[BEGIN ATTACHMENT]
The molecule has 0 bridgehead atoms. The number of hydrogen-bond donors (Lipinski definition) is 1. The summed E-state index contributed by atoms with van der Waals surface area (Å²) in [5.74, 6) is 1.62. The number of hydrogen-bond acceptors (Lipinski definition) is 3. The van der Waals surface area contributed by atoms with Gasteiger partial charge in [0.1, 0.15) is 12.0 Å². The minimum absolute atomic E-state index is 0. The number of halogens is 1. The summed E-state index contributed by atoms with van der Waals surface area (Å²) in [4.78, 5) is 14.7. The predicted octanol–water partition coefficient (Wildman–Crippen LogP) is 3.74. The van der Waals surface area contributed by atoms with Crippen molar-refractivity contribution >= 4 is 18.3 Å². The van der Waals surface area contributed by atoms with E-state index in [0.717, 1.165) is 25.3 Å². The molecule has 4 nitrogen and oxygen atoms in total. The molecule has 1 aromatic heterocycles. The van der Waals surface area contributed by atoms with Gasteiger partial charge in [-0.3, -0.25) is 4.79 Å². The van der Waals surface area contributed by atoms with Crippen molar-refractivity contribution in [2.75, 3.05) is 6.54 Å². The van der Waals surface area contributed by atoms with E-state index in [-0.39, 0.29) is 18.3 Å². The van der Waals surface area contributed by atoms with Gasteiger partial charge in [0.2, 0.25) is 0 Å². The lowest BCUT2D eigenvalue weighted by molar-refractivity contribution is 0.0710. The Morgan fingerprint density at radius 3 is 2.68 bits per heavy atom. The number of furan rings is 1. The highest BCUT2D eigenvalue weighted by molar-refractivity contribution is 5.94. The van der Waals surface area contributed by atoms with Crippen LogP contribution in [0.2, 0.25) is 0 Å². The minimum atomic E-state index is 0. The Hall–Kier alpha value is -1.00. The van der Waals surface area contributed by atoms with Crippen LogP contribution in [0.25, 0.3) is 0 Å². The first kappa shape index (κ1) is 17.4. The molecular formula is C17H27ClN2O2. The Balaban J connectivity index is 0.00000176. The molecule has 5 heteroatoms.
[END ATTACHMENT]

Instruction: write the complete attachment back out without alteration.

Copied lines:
The molecule has 0 bridgehead atoms. The number of hydrogen-bond donors (Lipinski definition) is 1. The summed E-state index contributed by atoms with van der Waals surface area (Å²) in [5.74, 6) is 1.62. The number of hydrogen-bond acceptors (Lipinski definition) is 3. The van der Waals surface area contributed by atoms with Gasteiger partial charge in [0.1, 0.15) is 12.0 Å². The minimum absolute atomic E-state index is 0. The number of halogens is 1. The summed E-state index contributed by atoms with van der Waals surface area (Å²) in [4.78, 5) is 14.7. The predicted octanol–water partition coefficient (Wildman–Crippen LogP) is 3.74. The van der Waals surface area contributed by atoms with Crippen molar-refractivity contribution >= 4 is 18.3 Å². The van der Waals surface area contributed by atoms with E-state index in [0.717, 1.165) is 25.3 Å². The molecule has 4 nitrogen and oxygen atoms in total. The molecule has 1 aromatic heterocycles. The van der Waals surface area contributed by atoms with Gasteiger partial charge in [-0.3, -0.25) is 4.79 Å². The van der Waals surface area contributed by atoms with Crippen molar-refractivity contribution in [2.75, 3.05) is 6.54 Å². The van der Waals surface area contributed by atoms with E-state index in [-0.39, 0.29) is 18.3 Å². The van der Waals surface area contributed by atoms with Gasteiger partial charge in [0.2, 0.25) is 0 Å². The lowest BCUT2D eigenvalue weighted by molar-refractivity contribution is 0.0710. The Morgan fingerprint density at radius 3 is 2.68 bits per heavy atom. The number of furan rings is 1. The highest BCUT2D eigenvalue weighted by molar-refractivity contribution is 5.94. The van der Waals surface area contributed by atoms with Crippen LogP contribution in [0.2, 0.25) is 0 Å². The minimum atomic E-state index is 0. The Hall–Kier alpha value is -1.00. The van der Waals surface area contributed by atoms with Crippen LogP contribution in [0.25, 0.3) is 0 Å². The first kappa shape index (κ1) is 17.4. The molecular formula is C17H27ClN2O2. The Balaban J connectivity index is 0.00000176. The molecule has 5 heteroatoms.